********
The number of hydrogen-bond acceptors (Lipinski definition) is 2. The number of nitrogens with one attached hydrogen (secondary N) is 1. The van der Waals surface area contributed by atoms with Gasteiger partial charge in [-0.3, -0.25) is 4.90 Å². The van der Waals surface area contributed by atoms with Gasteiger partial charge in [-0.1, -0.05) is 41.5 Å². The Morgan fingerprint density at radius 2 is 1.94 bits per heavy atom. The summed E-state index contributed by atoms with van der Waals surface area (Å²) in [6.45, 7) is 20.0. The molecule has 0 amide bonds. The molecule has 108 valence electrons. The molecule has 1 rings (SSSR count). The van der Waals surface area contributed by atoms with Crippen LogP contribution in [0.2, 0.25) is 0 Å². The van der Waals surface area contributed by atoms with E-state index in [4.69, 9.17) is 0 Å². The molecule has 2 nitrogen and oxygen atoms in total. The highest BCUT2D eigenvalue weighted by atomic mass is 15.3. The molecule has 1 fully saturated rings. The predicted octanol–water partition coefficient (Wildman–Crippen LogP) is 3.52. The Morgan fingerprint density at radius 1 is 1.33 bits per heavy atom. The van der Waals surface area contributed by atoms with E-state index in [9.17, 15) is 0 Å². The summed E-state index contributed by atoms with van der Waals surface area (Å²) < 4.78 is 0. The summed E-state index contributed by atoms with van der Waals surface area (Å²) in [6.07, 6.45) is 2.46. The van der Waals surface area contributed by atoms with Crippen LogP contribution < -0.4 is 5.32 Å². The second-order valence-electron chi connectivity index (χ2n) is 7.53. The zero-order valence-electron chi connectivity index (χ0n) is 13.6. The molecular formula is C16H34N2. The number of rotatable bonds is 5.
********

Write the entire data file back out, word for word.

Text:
The number of hydrogen-bond acceptors (Lipinski definition) is 2. The number of nitrogens with one attached hydrogen (secondary N) is 1. The van der Waals surface area contributed by atoms with Gasteiger partial charge in [-0.3, -0.25) is 4.90 Å². The van der Waals surface area contributed by atoms with Gasteiger partial charge in [-0.1, -0.05) is 41.5 Å². The Morgan fingerprint density at radius 2 is 1.94 bits per heavy atom. The summed E-state index contributed by atoms with van der Waals surface area (Å²) in [6.45, 7) is 20.0. The molecule has 0 amide bonds. The molecule has 108 valence electrons. The molecule has 1 rings (SSSR count). The van der Waals surface area contributed by atoms with Crippen LogP contribution in [0.2, 0.25) is 0 Å². The van der Waals surface area contributed by atoms with E-state index in [4.69, 9.17) is 0 Å². The molecule has 2 nitrogen and oxygen atoms in total. The highest BCUT2D eigenvalue weighted by atomic mass is 15.3. The molecule has 1 fully saturated rings. The predicted octanol–water partition coefficient (Wildman–Crippen LogP) is 3.52. The Morgan fingerprint density at radius 1 is 1.33 bits per heavy atom. The van der Waals surface area contributed by atoms with E-state index in [9.17, 15) is 0 Å². The summed E-state index contributed by atoms with van der Waals surface area (Å²) < 4.78 is 0. The summed E-state index contributed by atoms with van der Waals surface area (Å²) in [6.07, 6.45) is 2.46. The van der Waals surface area contributed by atoms with Crippen LogP contribution < -0.4 is 5.32 Å². The second-order valence-electron chi connectivity index (χ2n) is 7.53. The zero-order valence-electron chi connectivity index (χ0n) is 13.6. The molecular formula is C16H34N2. The number of rotatable bonds is 5.